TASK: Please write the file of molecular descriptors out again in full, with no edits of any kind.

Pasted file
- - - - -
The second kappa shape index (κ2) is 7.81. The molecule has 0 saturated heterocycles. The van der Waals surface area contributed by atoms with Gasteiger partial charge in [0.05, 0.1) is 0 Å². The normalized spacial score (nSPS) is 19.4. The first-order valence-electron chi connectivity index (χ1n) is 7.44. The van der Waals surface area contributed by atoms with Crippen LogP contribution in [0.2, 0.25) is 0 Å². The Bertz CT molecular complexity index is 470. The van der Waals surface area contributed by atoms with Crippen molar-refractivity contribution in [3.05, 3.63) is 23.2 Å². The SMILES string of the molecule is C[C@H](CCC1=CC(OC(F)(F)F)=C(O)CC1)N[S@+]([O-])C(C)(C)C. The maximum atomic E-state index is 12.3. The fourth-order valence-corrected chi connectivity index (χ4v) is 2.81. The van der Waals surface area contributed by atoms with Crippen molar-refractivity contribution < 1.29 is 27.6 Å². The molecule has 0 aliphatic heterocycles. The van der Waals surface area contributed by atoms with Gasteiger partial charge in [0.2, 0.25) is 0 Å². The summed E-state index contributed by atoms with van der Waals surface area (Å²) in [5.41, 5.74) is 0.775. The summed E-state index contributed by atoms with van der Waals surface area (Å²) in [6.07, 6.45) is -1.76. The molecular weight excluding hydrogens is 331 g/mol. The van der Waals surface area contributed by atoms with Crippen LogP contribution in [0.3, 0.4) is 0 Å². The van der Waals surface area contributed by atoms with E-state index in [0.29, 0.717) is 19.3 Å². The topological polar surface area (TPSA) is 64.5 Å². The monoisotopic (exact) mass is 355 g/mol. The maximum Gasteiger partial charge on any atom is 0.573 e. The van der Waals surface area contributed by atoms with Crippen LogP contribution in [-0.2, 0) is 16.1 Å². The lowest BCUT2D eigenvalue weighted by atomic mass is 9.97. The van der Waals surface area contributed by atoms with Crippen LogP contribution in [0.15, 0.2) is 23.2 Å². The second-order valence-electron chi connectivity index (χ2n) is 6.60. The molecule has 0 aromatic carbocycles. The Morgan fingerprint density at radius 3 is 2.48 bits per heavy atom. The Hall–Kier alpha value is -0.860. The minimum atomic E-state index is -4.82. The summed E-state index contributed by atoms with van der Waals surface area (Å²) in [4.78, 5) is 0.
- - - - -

The second kappa shape index (κ2) is 7.81. The molecule has 0 saturated heterocycles. The van der Waals surface area contributed by atoms with Gasteiger partial charge in [0.05, 0.1) is 0 Å². The normalized spacial score (nSPS) is 19.4. The first-order valence-electron chi connectivity index (χ1n) is 7.44. The van der Waals surface area contributed by atoms with Crippen LogP contribution in [0.2, 0.25) is 0 Å². The Bertz CT molecular complexity index is 470. The van der Waals surface area contributed by atoms with Crippen molar-refractivity contribution in [3.05, 3.63) is 23.2 Å². The SMILES string of the molecule is C[C@H](CCC1=CC(OC(F)(F)F)=C(O)CC1)N[S@+]([O-])C(C)(C)C. The maximum atomic E-state index is 12.3. The fourth-order valence-corrected chi connectivity index (χ4v) is 2.81. The van der Waals surface area contributed by atoms with Crippen molar-refractivity contribution < 1.29 is 27.6 Å². The molecule has 0 aliphatic heterocycles. The van der Waals surface area contributed by atoms with Gasteiger partial charge in [0.2, 0.25) is 0 Å². The summed E-state index contributed by atoms with van der Waals surface area (Å²) in [5.41, 5.74) is 0.775. The summed E-state index contributed by atoms with van der Waals surface area (Å²) in [6.07, 6.45) is -1.76. The molecular weight excluding hydrogens is 331 g/mol. The van der Waals surface area contributed by atoms with Crippen LogP contribution in [0.3, 0.4) is 0 Å². The van der Waals surface area contributed by atoms with E-state index in [0.29, 0.717) is 19.3 Å². The topological polar surface area (TPSA) is 64.5 Å². The monoisotopic (exact) mass is 355 g/mol. The maximum Gasteiger partial charge on any atom is 0.573 e. The van der Waals surface area contributed by atoms with Crippen LogP contribution in [-0.2, 0) is 16.1 Å². The lowest BCUT2D eigenvalue weighted by atomic mass is 9.97. The van der Waals surface area contributed by atoms with Crippen LogP contribution in [0.15, 0.2) is 23.2 Å². The second-order valence-electron chi connectivity index (χ2n) is 6.60. The molecule has 0 aromatic carbocycles. The Morgan fingerprint density at radius 3 is 2.48 bits per heavy atom. The Hall–Kier alpha value is -0.860. The minimum atomic E-state index is -4.82. The summed E-state index contributed by atoms with van der Waals surface area (Å²) in [4.78, 5) is 0.